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CARLEY, Judge.
Workers' compensation. Fulton Superior Court. Before Judge Langford.
While engaged in his employment with appellant-employer, appellee-employee suffered a knee injury. Appellee subsequently underwent surgery on his knee and was unable to work for nine months. During that period, appellee received workers' compensation disability benefits. In June of 1981, appellee returned to work and began to perform all of his former duties. Accordingly, his compensation benefits were terminated. Appellee continued to perform all of his former duties although he experienced pain and soreness in doing so. Then, on or about August 14, 1981, appellee's knee gave way and he fell while at work. Appellee was required to seek additional medical treatment for his knee, but apparently continued to perform all of his duties until September of 1981, when he was terminated from his employment for reasons unconnected with his physical condition.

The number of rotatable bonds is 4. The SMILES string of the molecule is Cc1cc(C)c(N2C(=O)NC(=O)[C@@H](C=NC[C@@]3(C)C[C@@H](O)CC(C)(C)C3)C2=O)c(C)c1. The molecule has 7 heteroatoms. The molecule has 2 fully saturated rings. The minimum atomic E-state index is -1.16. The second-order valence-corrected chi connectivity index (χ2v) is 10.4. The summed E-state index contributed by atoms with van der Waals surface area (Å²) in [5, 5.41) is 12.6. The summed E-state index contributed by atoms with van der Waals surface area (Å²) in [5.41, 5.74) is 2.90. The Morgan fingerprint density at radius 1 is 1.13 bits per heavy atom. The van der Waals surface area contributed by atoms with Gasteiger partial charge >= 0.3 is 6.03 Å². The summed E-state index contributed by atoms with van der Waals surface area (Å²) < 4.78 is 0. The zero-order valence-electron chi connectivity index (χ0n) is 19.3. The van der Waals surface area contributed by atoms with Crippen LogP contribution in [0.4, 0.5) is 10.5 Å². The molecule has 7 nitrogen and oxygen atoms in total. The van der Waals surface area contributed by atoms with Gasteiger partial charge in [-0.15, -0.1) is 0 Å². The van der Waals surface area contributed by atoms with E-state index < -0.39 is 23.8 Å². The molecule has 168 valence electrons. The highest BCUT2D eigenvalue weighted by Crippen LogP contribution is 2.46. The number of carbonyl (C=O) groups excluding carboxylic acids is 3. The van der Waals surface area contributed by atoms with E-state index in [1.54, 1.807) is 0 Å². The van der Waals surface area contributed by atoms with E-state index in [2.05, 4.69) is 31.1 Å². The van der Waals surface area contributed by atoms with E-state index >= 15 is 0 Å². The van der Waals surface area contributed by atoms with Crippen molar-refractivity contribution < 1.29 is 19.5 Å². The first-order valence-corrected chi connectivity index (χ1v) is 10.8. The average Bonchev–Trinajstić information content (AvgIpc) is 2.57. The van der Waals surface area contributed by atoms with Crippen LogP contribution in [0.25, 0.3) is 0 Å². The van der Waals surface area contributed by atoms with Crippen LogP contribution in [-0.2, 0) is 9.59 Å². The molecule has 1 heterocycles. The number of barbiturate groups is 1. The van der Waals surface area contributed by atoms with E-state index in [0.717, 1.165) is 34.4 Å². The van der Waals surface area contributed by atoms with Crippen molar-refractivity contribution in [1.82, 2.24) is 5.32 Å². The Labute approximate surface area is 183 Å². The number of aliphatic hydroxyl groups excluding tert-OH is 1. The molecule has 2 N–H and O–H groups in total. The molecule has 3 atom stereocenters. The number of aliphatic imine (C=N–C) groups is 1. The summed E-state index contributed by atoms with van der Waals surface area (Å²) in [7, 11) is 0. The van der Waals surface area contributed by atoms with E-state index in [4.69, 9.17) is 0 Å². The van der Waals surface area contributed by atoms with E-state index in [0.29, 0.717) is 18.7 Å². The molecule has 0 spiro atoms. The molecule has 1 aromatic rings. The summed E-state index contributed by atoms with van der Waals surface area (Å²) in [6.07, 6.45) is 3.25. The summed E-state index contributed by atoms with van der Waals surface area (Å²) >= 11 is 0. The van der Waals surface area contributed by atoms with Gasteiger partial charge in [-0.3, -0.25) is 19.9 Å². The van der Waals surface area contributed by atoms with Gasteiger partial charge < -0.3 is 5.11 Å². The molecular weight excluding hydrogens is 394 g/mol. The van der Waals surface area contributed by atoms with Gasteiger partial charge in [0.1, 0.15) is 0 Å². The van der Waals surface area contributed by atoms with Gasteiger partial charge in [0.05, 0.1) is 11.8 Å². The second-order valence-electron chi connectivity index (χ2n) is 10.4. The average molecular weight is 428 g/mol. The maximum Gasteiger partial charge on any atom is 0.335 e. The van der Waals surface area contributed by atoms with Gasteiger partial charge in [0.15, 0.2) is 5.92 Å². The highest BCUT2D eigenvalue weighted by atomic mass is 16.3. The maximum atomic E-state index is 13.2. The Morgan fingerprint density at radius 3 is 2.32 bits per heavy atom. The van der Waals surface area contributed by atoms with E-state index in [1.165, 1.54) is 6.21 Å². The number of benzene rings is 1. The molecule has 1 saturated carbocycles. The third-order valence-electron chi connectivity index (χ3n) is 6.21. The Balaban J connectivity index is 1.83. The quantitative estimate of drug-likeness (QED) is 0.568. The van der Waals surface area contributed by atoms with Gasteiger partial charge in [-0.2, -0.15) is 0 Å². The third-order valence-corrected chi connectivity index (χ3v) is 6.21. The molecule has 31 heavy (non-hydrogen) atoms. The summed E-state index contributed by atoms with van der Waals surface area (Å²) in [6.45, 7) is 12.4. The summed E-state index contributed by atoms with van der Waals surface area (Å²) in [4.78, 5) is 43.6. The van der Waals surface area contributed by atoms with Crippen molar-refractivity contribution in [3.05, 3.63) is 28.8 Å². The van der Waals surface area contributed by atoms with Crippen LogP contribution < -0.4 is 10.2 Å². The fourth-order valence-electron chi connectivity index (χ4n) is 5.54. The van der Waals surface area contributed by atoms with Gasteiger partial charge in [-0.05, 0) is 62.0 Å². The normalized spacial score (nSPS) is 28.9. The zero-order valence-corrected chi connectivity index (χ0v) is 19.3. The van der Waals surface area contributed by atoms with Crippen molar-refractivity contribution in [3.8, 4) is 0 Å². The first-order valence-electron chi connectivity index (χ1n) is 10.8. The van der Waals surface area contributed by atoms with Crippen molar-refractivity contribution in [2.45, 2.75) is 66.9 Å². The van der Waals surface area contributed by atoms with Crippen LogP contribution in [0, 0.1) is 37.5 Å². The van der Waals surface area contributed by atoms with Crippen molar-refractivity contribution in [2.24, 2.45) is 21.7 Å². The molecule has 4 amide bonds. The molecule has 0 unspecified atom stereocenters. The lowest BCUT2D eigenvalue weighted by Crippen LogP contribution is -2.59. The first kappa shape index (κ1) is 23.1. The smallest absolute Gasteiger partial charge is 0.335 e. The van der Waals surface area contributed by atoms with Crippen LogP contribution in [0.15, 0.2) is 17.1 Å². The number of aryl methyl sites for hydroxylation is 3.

Thereafter, appellee instituted a "change of condition" proceeding, seeking the restoration of his workers' compensation disability benefits. A hearing was held before an administrative law judge (ALJ) who found, on the above evidence, that appellee had undergone a change of condition as of the date of the termination of his employment with appellant. Because appellee was engaged in part-time work for another employer at the time of the hearing, the ALJ determined that appellee was partially disabled and should be awarded compensation benefits pursuant to OCGA 34-9-262 (Code Ann. 114-405). On his own motion, the ALJ also ordered a change in appellee's physician. After a de novo hearing, the full board adopted the award of the ALJ. On appeal to the superior court, the award to appellee was affirmed. Appellant's application to this court for a discretionary appeal was granted.